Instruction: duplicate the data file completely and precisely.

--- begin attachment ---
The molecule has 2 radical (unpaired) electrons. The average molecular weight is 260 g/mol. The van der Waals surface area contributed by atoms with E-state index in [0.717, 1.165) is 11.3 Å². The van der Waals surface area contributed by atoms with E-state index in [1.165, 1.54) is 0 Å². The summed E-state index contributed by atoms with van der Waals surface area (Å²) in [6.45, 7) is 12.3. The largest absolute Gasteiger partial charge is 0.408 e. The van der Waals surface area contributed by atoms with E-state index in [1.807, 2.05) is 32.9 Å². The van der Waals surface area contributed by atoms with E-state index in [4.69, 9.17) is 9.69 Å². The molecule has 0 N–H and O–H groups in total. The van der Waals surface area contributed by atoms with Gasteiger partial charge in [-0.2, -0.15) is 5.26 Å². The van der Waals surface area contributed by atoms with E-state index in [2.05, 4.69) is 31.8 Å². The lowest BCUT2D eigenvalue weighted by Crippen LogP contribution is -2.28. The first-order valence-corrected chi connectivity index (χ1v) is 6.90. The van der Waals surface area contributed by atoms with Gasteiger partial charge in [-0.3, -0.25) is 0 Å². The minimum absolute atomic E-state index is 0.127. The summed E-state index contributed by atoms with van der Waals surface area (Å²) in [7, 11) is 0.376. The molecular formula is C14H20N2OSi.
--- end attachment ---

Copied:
The molecule has 2 radical (unpaired) electrons. The average molecular weight is 260 g/mol. The van der Waals surface area contributed by atoms with E-state index in [0.717, 1.165) is 11.3 Å². The van der Waals surface area contributed by atoms with E-state index in [1.165, 1.54) is 0 Å². The summed E-state index contributed by atoms with van der Waals surface area (Å²) in [6.45, 7) is 12.3. The largest absolute Gasteiger partial charge is 0.408 e. The van der Waals surface area contributed by atoms with E-state index in [1.807, 2.05) is 32.9 Å². The van der Waals surface area contributed by atoms with E-state index in [4.69, 9.17) is 9.69 Å². The molecule has 0 N–H and O–H groups in total. The van der Waals surface area contributed by atoms with Gasteiger partial charge in [-0.2, -0.15) is 5.26 Å². The van der Waals surface area contributed by atoms with E-state index in [2.05, 4.69) is 31.8 Å². The lowest BCUT2D eigenvalue weighted by Crippen LogP contribution is -2.28. The first-order valence-corrected chi connectivity index (χ1v) is 6.90. The van der Waals surface area contributed by atoms with Gasteiger partial charge in [-0.3, -0.25) is 0 Å². The minimum absolute atomic E-state index is 0.127. The summed E-state index contributed by atoms with van der Waals surface area (Å²) in [7, 11) is 0.376. The molecular formula is C14H20N2OSi.